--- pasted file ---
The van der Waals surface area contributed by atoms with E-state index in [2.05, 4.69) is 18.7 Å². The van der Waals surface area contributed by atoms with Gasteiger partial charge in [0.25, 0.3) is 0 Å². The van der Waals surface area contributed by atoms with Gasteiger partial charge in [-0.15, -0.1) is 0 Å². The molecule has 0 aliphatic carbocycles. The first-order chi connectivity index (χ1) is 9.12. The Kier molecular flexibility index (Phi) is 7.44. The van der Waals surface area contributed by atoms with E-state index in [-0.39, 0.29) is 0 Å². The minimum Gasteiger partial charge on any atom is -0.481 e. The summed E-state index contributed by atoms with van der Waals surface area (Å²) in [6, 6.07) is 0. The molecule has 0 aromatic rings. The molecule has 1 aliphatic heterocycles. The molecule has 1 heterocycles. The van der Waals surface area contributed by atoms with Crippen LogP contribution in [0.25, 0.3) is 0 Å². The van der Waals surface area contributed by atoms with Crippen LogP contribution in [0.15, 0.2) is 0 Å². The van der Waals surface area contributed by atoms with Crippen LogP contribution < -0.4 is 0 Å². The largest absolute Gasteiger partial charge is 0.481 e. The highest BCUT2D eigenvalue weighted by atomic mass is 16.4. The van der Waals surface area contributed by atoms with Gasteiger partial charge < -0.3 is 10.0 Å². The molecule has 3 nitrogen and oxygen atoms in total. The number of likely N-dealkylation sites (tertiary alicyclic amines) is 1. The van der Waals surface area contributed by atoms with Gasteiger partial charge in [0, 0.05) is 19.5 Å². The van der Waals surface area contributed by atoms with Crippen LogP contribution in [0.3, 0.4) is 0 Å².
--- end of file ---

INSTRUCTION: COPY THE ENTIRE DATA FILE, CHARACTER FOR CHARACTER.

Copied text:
The van der Waals surface area contributed by atoms with E-state index in [2.05, 4.69) is 18.7 Å². The van der Waals surface area contributed by atoms with Gasteiger partial charge in [0.25, 0.3) is 0 Å². The van der Waals surface area contributed by atoms with Gasteiger partial charge in [-0.15, -0.1) is 0 Å². The molecule has 0 aliphatic carbocycles. The first-order chi connectivity index (χ1) is 9.12. The Kier molecular flexibility index (Phi) is 7.44. The van der Waals surface area contributed by atoms with E-state index in [-0.39, 0.29) is 0 Å². The minimum Gasteiger partial charge on any atom is -0.481 e. The summed E-state index contributed by atoms with van der Waals surface area (Å²) in [6, 6.07) is 0. The molecule has 0 aromatic rings. The molecule has 1 aliphatic heterocycles. The molecule has 1 heterocycles. The van der Waals surface area contributed by atoms with Crippen LogP contribution in [0.25, 0.3) is 0 Å². The van der Waals surface area contributed by atoms with Crippen LogP contribution in [0.15, 0.2) is 0 Å². The van der Waals surface area contributed by atoms with Crippen LogP contribution < -0.4 is 0 Å². The largest absolute Gasteiger partial charge is 0.481 e. The highest BCUT2D eigenvalue weighted by atomic mass is 16.4. The van der Waals surface area contributed by atoms with Gasteiger partial charge < -0.3 is 10.0 Å². The molecule has 3 nitrogen and oxygen atoms in total. The number of likely N-dealkylation sites (tertiary alicyclic amines) is 1. The van der Waals surface area contributed by atoms with Gasteiger partial charge in [0, 0.05) is 19.5 Å². The van der Waals surface area contributed by atoms with Crippen LogP contribution in [0.3, 0.4) is 0 Å².